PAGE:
Representatives from CYS said the agency fields about two referral calls a week regarding substance abuse in the presence of a child.
“The issue we’re seeing most is kids that are born with suboxone/methadone,” said Jake McVay, director of Venango County’s Protective, Intake and Crisis (PIC) Unit.
McVay’s comments were included in a presentation about substance abuse and children to the overdose task force.
Amie Wood-Wessell of CYS was another presenter.
“In the state of Pennsylvania, substance abuse is not considered child abuse,” Wood-Wessell said. Venango County follows the lead of the state and babies who are born to drug-addicted mothers are not immediately removed from their mother’s care.
Pennsylvania law requires that any provider who is present at the delivery of a substance-exposed infant must report it to county agencies.
Once a report is received, the county conducts a “safety or risk assessment” to ensure that the child has “proper parental care, control and supervision.”
Drug use with children present is not considered child abuse in Pennsylvania unless the child is present at a meth lab, Wood-Wessell said.
“It has to rise to the level of endangering their welfare,” she said. The county has ‘the burden of proof” in showing that the drug use affects a person’s ability to parent, Wood-Wessell said.
Recent figures indicated that 6.7 percent of the 717 babies born last year at UPMC Northwest in Seneca were exposed to drugs in the womb. In 2012, the number of drug-addicted babies born there was half that.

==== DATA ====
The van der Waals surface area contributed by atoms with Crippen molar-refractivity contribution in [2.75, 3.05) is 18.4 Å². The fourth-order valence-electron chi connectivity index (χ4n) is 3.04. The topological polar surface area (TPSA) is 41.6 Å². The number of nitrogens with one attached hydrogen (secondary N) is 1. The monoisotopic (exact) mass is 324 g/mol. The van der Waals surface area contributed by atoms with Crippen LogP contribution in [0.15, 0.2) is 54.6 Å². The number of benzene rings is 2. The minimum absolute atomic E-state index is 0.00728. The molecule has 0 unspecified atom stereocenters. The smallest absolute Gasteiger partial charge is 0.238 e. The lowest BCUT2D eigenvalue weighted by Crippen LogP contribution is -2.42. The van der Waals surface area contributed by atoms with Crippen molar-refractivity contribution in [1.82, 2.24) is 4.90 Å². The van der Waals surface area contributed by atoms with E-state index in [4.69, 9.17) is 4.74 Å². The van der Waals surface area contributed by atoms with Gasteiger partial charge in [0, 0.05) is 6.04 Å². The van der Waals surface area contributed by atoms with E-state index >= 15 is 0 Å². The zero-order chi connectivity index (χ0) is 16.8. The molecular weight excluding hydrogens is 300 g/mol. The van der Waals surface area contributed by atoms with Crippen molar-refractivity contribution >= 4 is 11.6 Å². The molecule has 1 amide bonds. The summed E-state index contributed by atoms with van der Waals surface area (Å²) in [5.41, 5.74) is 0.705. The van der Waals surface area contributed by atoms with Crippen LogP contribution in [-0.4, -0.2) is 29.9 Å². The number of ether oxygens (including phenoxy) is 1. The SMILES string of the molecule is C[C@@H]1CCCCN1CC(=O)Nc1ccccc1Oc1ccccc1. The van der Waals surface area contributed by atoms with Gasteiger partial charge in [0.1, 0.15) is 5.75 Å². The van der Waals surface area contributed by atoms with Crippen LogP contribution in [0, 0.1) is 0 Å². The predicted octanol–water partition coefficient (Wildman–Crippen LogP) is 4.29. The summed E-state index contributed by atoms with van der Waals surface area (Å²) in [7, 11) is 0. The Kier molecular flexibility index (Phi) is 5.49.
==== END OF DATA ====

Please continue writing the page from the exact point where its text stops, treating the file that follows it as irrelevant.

A dilemma exists for county workers because suboxone is a prescribed drug, McVay said.
It can be abused though and clinics that dispense it will often take only cash.
When suboxone was introduced in 2003 it was supposed to be a three-month treatment protocol, said Shane Judy, a Franklin pharmacist and task force member. The drug was to be administered during an “acute phase” and then tapered off.
Some people use the drug for a lot longer than intended and the county has seen mothers on suboxone for five to seven years, McVay said.
Task force member Bonnie Summers expressed concern that mothers and infants were getting care and intervention.
“What I’m looking for is we have a program that’s ready to go because of these high percentages,” she said.
“We at the PIC Unit have really agonized over some of these decisions with our kids,” McVay said.
“It’s very time-consuming on our part … to basically keep these kids safe,” he said.
If suboxone is used in the correct way it can help people regain their place in society, said Marie Plumer, director of the Venango County Substance Abuse Program. However it is not monitored and it is abused, she said.
The state has been encouraging the use of other opioid dependency treatments such as Vivitrol (naltrexone) but it is “outlandishly expensive,” Plumer said.
People can call 814-432-9163 for more information about the county’s drug abuse task force. Anyone seeking help for drug addiction can call 814-432-9111.